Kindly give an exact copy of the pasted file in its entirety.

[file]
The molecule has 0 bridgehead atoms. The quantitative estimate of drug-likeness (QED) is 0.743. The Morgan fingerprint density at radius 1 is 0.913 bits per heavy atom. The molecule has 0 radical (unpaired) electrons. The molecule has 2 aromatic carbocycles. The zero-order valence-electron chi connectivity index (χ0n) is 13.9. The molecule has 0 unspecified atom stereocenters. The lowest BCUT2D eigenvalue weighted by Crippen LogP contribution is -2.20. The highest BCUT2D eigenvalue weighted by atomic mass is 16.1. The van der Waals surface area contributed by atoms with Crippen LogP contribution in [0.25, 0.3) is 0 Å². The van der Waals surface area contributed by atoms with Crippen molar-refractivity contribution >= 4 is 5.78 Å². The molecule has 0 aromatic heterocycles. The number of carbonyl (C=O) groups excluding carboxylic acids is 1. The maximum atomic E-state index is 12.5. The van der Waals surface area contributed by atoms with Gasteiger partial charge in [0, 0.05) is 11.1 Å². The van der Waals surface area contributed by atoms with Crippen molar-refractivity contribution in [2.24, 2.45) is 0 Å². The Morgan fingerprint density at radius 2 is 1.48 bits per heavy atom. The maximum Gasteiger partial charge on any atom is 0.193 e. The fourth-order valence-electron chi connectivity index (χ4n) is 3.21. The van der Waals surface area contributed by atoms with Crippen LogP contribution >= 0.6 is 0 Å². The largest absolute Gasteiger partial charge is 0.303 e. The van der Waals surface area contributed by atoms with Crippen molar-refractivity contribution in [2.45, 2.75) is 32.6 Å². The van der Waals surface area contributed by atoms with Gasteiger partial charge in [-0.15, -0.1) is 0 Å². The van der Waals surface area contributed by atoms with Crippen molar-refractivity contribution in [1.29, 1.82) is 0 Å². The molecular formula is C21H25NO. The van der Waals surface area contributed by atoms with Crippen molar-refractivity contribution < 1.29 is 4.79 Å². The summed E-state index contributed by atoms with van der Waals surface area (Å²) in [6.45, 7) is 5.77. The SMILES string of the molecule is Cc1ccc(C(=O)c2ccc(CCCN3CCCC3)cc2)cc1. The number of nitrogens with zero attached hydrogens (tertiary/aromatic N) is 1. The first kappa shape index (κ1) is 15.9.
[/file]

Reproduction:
The molecule has 0 bridgehead atoms. The quantitative estimate of drug-likeness (QED) is 0.743. The Morgan fingerprint density at radius 1 is 0.913 bits per heavy atom. The molecule has 0 radical (unpaired) electrons. The molecule has 2 aromatic carbocycles. The zero-order valence-electron chi connectivity index (χ0n) is 13.9. The molecule has 0 unspecified atom stereocenters. The lowest BCUT2D eigenvalue weighted by Crippen LogP contribution is -2.20. The highest BCUT2D eigenvalue weighted by atomic mass is 16.1. The van der Waals surface area contributed by atoms with Crippen LogP contribution in [0.25, 0.3) is 0 Å². The van der Waals surface area contributed by atoms with Crippen molar-refractivity contribution >= 4 is 5.78 Å². The molecule has 0 aromatic heterocycles. The number of carbonyl (C=O) groups excluding carboxylic acids is 1. The maximum atomic E-state index is 12.5. The van der Waals surface area contributed by atoms with Gasteiger partial charge in [0, 0.05) is 11.1 Å². The van der Waals surface area contributed by atoms with Crippen molar-refractivity contribution in [2.24, 2.45) is 0 Å². The Morgan fingerprint density at radius 2 is 1.48 bits per heavy atom. The maximum Gasteiger partial charge on any atom is 0.193 e. The fourth-order valence-electron chi connectivity index (χ4n) is 3.21. The van der Waals surface area contributed by atoms with Crippen LogP contribution >= 0.6 is 0 Å². The largest absolute Gasteiger partial charge is 0.303 e. The van der Waals surface area contributed by atoms with Crippen molar-refractivity contribution in [2.45, 2.75) is 32.6 Å². The van der Waals surface area contributed by atoms with Gasteiger partial charge in [-0.15, -0.1) is 0 Å². The van der Waals surface area contributed by atoms with Crippen molar-refractivity contribution in [1.29, 1.82) is 0 Å². The molecular formula is C21H25NO. The van der Waals surface area contributed by atoms with Crippen molar-refractivity contribution < 1.29 is 4.79 Å². The summed E-state index contributed by atoms with van der Waals surface area (Å²) in [6.45, 7) is 5.77. The SMILES string of the molecule is Cc1ccc(C(=O)c2ccc(CCCN3CCCC3)cc2)cc1. The number of nitrogens with zero attached hydrogens (tertiary/aromatic N) is 1. The first kappa shape index (κ1) is 15.9.